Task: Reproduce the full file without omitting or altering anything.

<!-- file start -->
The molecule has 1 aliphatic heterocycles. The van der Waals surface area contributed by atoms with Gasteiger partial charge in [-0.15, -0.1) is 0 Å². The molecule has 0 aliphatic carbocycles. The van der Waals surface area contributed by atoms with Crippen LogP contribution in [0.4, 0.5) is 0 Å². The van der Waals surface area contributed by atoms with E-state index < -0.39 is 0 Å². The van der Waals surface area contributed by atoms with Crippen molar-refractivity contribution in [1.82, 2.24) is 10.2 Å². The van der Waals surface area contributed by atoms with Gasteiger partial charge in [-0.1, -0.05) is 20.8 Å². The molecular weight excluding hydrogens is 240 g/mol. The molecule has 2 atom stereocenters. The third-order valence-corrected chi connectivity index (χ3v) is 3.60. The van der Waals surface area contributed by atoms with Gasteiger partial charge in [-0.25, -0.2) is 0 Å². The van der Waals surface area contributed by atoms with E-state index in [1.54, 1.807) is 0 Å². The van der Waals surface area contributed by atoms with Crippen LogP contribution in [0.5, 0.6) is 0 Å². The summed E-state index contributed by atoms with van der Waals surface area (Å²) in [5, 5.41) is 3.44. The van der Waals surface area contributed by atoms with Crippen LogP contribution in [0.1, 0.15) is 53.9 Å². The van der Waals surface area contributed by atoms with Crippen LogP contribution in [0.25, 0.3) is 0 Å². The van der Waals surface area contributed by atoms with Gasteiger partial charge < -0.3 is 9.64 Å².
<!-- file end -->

The molecule has 1 aliphatic heterocycles. The van der Waals surface area contributed by atoms with Gasteiger partial charge in [-0.15, -0.1) is 0 Å². The molecule has 0 aliphatic carbocycles. The van der Waals surface area contributed by atoms with Crippen LogP contribution in [0.4, 0.5) is 0 Å². The van der Waals surface area contributed by atoms with E-state index < -0.39 is 0 Å². The van der Waals surface area contributed by atoms with Crippen molar-refractivity contribution in [1.82, 2.24) is 10.2 Å². The van der Waals surface area contributed by atoms with Gasteiger partial charge in [-0.1, -0.05) is 20.8 Å². The molecular weight excluding hydrogens is 240 g/mol. The molecule has 2 atom stereocenters. The third-order valence-corrected chi connectivity index (χ3v) is 3.60. The van der Waals surface area contributed by atoms with Gasteiger partial charge in [-0.25, -0.2) is 0 Å². The van der Waals surface area contributed by atoms with E-state index in [1.54, 1.807) is 0 Å². The van der Waals surface area contributed by atoms with Crippen LogP contribution in [0.5, 0.6) is 0 Å². The summed E-state index contributed by atoms with van der Waals surface area (Å²) in [5, 5.41) is 3.44. The van der Waals surface area contributed by atoms with Crippen LogP contribution in [0.1, 0.15) is 53.9 Å². The van der Waals surface area contributed by atoms with Crippen LogP contribution in [0.25, 0.3) is 0 Å². The van der Waals surface area contributed by atoms with Gasteiger partial charge < -0.3 is 9.64 Å².